…If Peter Ustinov’s life seemed relatively simple and uncomplicated for so versatile a character, his ancestry certainly was not. On the little finger of his left hand, he wore a gold ring with family crest dating from the time of Peter the Great. On his father’s side were Russian landowners with vast estates. His great-great grandfather, who died at the age of one hundred and eight, had two wives and twenty-five children and at his death left sixteen churches that he had built, along with 6,000 serfs and 150,000 acres.
Ustinov’s grandfather rejected the Russian Orthodox Church and fled into exile in Wurttemberg, where he became a German subject. On his mother’s side, Ustinov’s ancestors were originally French. A Russian strain was introduced when one of those forebears became chef at the court of Czar Paul I, in 1794. Ustinov’s maternal grandfather was Russian court architect; his maternal grandmother, besides bearing eight children, found time to run a huge caviar fishery.
Ustinov’s journalist father, Iona (Klop) von Ustinov- the family was given a baronial title in Germany- and his mother, Nadia Benois, met in St. Petersburg during the Bolshevik Revolution. Klop had gone there to find his father, who bravely but rashly had left Wurttemberg to assist his old friends in their time of trouble. By the time Klop arrived, the elder Ustinov had died of starvation. Klop and his bride got away on a refugee train and went to The Hague. They moved on to London when Klop received an appointment as press attache at the German Embassy there, and Peter was born a few months later.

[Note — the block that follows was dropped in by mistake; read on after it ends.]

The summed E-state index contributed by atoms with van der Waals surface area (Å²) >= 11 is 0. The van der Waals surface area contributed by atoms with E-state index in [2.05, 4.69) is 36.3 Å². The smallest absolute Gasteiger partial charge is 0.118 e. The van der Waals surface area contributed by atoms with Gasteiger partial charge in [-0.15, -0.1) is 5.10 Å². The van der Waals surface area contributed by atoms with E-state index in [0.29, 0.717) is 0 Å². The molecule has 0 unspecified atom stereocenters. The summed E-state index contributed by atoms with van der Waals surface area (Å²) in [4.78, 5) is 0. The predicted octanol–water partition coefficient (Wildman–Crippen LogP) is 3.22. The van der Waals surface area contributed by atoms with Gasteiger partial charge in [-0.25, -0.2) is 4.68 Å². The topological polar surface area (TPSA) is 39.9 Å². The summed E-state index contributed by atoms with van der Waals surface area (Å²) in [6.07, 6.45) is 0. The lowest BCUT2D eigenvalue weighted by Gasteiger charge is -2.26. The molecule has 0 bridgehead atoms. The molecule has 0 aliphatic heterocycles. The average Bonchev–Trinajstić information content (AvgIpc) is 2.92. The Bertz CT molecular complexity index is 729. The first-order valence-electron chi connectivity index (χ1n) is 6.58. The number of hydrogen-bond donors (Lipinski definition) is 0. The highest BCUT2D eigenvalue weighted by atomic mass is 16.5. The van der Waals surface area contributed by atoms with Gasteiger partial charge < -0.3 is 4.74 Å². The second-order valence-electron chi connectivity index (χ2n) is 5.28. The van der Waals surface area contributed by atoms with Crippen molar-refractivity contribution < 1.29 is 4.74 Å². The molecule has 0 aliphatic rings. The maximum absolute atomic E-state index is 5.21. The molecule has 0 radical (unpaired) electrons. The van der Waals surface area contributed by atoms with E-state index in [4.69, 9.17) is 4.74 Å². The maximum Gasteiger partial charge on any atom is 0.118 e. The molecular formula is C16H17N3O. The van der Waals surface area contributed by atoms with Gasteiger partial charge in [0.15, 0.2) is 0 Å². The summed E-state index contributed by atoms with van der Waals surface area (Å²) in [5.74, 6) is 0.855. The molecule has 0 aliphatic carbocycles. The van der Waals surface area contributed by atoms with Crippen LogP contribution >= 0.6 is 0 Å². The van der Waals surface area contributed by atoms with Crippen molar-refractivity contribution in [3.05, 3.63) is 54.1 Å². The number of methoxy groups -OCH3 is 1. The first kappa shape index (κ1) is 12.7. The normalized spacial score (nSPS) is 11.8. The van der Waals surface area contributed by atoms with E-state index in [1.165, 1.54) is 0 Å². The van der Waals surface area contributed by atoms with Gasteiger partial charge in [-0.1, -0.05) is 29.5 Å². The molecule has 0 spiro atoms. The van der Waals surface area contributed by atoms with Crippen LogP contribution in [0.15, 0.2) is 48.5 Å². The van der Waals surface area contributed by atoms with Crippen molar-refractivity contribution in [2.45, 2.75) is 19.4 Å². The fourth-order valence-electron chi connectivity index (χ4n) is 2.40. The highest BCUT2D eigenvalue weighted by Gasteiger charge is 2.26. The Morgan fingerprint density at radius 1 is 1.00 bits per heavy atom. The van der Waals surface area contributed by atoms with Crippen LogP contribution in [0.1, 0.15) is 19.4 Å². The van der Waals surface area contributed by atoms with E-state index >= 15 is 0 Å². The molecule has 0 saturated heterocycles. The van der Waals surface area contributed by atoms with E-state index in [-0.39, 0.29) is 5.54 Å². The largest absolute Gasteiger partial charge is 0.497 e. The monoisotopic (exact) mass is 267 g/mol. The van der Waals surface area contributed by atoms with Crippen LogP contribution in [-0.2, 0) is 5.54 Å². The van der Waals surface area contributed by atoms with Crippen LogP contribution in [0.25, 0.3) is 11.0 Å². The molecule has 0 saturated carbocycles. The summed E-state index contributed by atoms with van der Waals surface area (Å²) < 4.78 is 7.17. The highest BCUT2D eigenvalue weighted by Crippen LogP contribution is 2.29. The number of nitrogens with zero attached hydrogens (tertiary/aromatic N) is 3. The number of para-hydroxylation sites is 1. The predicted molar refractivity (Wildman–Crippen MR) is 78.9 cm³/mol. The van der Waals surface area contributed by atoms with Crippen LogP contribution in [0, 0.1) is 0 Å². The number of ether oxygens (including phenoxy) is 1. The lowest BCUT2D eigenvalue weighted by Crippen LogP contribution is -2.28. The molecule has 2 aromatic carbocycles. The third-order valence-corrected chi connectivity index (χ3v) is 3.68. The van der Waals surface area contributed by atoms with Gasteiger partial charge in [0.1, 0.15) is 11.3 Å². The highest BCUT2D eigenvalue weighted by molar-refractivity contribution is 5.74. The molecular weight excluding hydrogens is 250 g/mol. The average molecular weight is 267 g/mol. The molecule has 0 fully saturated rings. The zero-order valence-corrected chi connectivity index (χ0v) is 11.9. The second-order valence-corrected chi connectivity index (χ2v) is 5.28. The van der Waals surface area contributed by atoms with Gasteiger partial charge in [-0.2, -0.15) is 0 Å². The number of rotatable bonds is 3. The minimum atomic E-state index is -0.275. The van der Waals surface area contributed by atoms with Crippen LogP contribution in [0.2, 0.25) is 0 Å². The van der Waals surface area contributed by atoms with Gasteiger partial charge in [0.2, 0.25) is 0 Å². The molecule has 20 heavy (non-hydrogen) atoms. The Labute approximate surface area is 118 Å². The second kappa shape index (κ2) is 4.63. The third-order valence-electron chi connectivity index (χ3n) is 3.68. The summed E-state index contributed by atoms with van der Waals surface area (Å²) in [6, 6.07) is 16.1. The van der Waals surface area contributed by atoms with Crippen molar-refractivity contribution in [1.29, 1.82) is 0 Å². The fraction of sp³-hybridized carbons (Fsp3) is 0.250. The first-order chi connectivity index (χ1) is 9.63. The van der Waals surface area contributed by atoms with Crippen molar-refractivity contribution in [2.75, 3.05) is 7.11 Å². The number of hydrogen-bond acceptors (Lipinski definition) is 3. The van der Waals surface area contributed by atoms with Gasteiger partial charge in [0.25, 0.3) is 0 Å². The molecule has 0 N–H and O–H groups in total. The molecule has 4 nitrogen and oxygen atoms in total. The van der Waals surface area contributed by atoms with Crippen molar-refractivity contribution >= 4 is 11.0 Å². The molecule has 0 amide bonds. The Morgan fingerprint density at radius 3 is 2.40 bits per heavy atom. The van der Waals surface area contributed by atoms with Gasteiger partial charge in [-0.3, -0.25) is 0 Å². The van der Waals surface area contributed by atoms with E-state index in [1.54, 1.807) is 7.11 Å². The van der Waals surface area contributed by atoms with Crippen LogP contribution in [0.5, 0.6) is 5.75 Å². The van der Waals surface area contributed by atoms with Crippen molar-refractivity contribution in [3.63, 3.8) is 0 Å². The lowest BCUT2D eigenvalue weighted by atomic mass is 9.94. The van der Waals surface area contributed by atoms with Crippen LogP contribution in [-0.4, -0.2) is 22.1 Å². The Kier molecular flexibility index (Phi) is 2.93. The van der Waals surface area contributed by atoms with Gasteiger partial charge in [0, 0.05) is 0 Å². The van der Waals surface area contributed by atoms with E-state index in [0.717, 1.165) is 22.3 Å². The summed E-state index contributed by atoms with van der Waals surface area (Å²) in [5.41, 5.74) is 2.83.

The realization that only by chance was he born in England made Ustinov an anti-nationalist from the beginning. His many racial associations have intensified his belief in international fellowship- the dominant theme of his play Romanoff and Juliet. His father’s sister was married to an Egyptian and one of his fathers brothers was married to a Canadian; another, to an Argentinian. Ustinov himself first married and English girl, and then a French Canadia who also had Irish and Indian blood, which ended in a nasty divorce, before marrying a third time. ( to be continued)…
(see link at end)…Despite his many skills, Ustinov’s genius lies in his ability to tell stories. Ultimately, you are best known as a raconteur, I say. “In England,” he answers instantly, defensively. Just in England? “Yes.” Why? “I have no idea. Except that I don’t think the English take anybody particularly seriously if they can help it. Even as a performer, I’m always being pushed into laughter, which is not necessarily true of other nations. For instance, it’s only in England that I get elderly people coming up to me with a negative head wobble to indicate their prejudice, saying, ‘But tell me Ustinov, have the Germans got a sense of humour?’ And when I say yes, there is general scepticism. The English have tried to colonise humour. They have put a Union Jack in humour and said keep orfff, that belongs to us.” Read More:http://www.guardian.co.uk/film/2002/sep/23/artsfeatures.books